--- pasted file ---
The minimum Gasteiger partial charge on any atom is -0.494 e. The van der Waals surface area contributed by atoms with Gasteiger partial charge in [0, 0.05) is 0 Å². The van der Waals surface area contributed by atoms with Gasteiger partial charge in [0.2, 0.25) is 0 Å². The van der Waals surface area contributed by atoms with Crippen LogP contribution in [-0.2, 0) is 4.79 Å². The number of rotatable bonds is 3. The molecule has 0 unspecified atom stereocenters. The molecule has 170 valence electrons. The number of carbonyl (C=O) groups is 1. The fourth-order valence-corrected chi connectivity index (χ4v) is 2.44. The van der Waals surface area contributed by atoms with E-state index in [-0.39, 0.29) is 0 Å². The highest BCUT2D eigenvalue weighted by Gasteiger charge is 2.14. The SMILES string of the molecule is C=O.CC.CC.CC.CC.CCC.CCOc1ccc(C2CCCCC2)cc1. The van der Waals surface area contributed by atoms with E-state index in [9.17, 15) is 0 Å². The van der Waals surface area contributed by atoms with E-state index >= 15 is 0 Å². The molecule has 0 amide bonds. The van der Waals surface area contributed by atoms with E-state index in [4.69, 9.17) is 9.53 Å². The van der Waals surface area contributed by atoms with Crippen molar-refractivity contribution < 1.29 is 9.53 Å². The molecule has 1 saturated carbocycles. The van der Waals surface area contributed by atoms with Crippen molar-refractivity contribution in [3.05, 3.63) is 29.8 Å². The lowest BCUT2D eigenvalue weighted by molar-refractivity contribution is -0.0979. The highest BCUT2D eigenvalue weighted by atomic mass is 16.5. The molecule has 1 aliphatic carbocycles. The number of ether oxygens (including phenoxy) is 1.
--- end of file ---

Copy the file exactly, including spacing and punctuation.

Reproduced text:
The minimum Gasteiger partial charge on any atom is -0.494 e. The van der Waals surface area contributed by atoms with Gasteiger partial charge in [0, 0.05) is 0 Å². The van der Waals surface area contributed by atoms with Gasteiger partial charge in [0.2, 0.25) is 0 Å². The van der Waals surface area contributed by atoms with Crippen LogP contribution in [-0.2, 0) is 4.79 Å². The number of rotatable bonds is 3. The molecule has 0 unspecified atom stereocenters. The molecule has 170 valence electrons. The number of carbonyl (C=O) groups is 1. The fourth-order valence-corrected chi connectivity index (χ4v) is 2.44. The van der Waals surface area contributed by atoms with E-state index in [-0.39, 0.29) is 0 Å². The highest BCUT2D eigenvalue weighted by Gasteiger charge is 2.14. The SMILES string of the molecule is C=O.CC.CC.CC.CC.CCC.CCOc1ccc(C2CCCCC2)cc1. The van der Waals surface area contributed by atoms with E-state index in [9.17, 15) is 0 Å². The van der Waals surface area contributed by atoms with E-state index >= 15 is 0 Å². The molecule has 0 amide bonds. The van der Waals surface area contributed by atoms with E-state index in [4.69, 9.17) is 9.53 Å². The van der Waals surface area contributed by atoms with Crippen molar-refractivity contribution < 1.29 is 9.53 Å². The molecule has 1 saturated carbocycles. The van der Waals surface area contributed by atoms with Crippen molar-refractivity contribution in [3.05, 3.63) is 29.8 Å². The lowest BCUT2D eigenvalue weighted by molar-refractivity contribution is -0.0979. The highest BCUT2D eigenvalue weighted by atomic mass is 16.5. The molecule has 1 aliphatic carbocycles. The number of ether oxygens (including phenoxy) is 1.